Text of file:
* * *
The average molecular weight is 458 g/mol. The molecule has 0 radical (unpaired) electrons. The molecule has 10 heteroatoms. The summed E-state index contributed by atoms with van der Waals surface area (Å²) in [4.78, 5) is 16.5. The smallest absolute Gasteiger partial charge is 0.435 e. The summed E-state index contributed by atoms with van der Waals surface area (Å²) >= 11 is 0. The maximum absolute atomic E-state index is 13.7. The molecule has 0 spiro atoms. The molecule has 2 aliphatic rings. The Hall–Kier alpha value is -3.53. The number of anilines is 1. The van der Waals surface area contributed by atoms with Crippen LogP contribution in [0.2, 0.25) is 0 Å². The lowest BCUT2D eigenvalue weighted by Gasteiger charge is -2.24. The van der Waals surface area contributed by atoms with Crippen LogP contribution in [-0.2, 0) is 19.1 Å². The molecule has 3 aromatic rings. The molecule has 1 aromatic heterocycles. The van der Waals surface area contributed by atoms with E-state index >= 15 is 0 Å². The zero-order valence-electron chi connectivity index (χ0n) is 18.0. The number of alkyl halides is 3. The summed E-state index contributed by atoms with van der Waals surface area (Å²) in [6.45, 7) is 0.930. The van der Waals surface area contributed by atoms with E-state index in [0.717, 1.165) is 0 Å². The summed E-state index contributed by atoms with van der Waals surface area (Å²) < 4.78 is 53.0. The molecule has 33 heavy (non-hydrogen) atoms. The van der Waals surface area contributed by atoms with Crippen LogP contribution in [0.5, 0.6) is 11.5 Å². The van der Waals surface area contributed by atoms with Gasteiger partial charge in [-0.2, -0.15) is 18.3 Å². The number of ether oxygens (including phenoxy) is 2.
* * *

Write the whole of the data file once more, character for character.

The average molecular weight is 458 g/mol. The molecule has 0 radical (unpaired) electrons. The molecule has 10 heteroatoms. The summed E-state index contributed by atoms with van der Waals surface area (Å²) in [4.78, 5) is 16.5. The smallest absolute Gasteiger partial charge is 0.435 e. The summed E-state index contributed by atoms with van der Waals surface area (Å²) >= 11 is 0. The maximum absolute atomic E-state index is 13.7. The molecule has 0 spiro atoms. The molecule has 2 aliphatic rings. The Hall–Kier alpha value is -3.53. The number of anilines is 1. The van der Waals surface area contributed by atoms with Crippen LogP contribution in [0.2, 0.25) is 0 Å². The lowest BCUT2D eigenvalue weighted by Gasteiger charge is -2.24. The van der Waals surface area contributed by atoms with Crippen LogP contribution in [-0.2, 0) is 19.1 Å². The molecule has 3 aromatic rings. The molecule has 1 aromatic heterocycles. The van der Waals surface area contributed by atoms with E-state index >= 15 is 0 Å². The zero-order valence-electron chi connectivity index (χ0n) is 18.0. The number of alkyl halides is 3. The summed E-state index contributed by atoms with van der Waals surface area (Å²) in [6.45, 7) is 0.930. The van der Waals surface area contributed by atoms with E-state index in [0.717, 1.165) is 0 Å². The summed E-state index contributed by atoms with van der Waals surface area (Å²) < 4.78 is 53.0. The molecule has 33 heavy (non-hydrogen) atoms. The van der Waals surface area contributed by atoms with Crippen LogP contribution in [0.5, 0.6) is 11.5 Å². The van der Waals surface area contributed by atoms with Gasteiger partial charge in [-0.2, -0.15) is 18.3 Å². The number of ether oxygens (including phenoxy) is 2.